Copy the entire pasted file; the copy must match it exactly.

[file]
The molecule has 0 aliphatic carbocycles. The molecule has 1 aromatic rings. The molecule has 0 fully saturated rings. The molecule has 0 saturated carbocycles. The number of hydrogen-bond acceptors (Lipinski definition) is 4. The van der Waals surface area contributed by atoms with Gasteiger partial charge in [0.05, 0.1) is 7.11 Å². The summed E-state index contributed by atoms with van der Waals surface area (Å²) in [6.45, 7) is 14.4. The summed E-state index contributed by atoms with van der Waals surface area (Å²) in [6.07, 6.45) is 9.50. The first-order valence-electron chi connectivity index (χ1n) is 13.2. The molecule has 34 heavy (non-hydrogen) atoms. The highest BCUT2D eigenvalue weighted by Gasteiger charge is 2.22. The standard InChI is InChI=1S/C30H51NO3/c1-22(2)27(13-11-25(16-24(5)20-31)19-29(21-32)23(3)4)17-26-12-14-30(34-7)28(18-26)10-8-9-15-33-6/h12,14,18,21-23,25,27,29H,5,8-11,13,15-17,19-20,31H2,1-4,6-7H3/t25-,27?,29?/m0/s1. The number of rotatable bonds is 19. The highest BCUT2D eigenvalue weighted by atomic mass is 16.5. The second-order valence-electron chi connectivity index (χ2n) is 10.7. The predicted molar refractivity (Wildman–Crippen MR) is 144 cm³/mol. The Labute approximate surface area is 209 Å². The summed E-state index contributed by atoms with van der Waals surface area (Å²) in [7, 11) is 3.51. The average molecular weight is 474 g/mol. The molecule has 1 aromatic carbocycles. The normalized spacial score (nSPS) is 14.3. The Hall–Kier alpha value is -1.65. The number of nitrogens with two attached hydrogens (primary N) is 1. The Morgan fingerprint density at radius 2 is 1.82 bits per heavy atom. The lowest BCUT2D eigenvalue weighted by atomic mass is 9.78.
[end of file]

The molecule has 0 aliphatic carbocycles. The molecule has 1 aromatic rings. The molecule has 0 fully saturated rings. The molecule has 0 saturated carbocycles. The number of hydrogen-bond acceptors (Lipinski definition) is 4. The van der Waals surface area contributed by atoms with Gasteiger partial charge in [0.05, 0.1) is 7.11 Å². The summed E-state index contributed by atoms with van der Waals surface area (Å²) in [6.45, 7) is 14.4. The summed E-state index contributed by atoms with van der Waals surface area (Å²) in [6.07, 6.45) is 9.50. The first-order valence-electron chi connectivity index (χ1n) is 13.2. The molecule has 34 heavy (non-hydrogen) atoms. The highest BCUT2D eigenvalue weighted by Gasteiger charge is 2.22. The standard InChI is InChI=1S/C30H51NO3/c1-22(2)27(13-11-25(16-24(5)20-31)19-29(21-32)23(3)4)17-26-12-14-30(34-7)28(18-26)10-8-9-15-33-6/h12,14,18,21-23,25,27,29H,5,8-11,13,15-17,19-20,31H2,1-4,6-7H3/t25-,27?,29?/m0/s1. The number of rotatable bonds is 19. The highest BCUT2D eigenvalue weighted by atomic mass is 16.5. The second-order valence-electron chi connectivity index (χ2n) is 10.7. The predicted molar refractivity (Wildman–Crippen MR) is 144 cm³/mol. The Labute approximate surface area is 209 Å². The summed E-state index contributed by atoms with van der Waals surface area (Å²) in [7, 11) is 3.51. The average molecular weight is 474 g/mol. The molecule has 1 aromatic carbocycles. The normalized spacial score (nSPS) is 14.3. The Hall–Kier alpha value is -1.65. The number of nitrogens with two attached hydrogens (primary N) is 1. The Morgan fingerprint density at radius 2 is 1.82 bits per heavy atom. The lowest BCUT2D eigenvalue weighted by atomic mass is 9.78.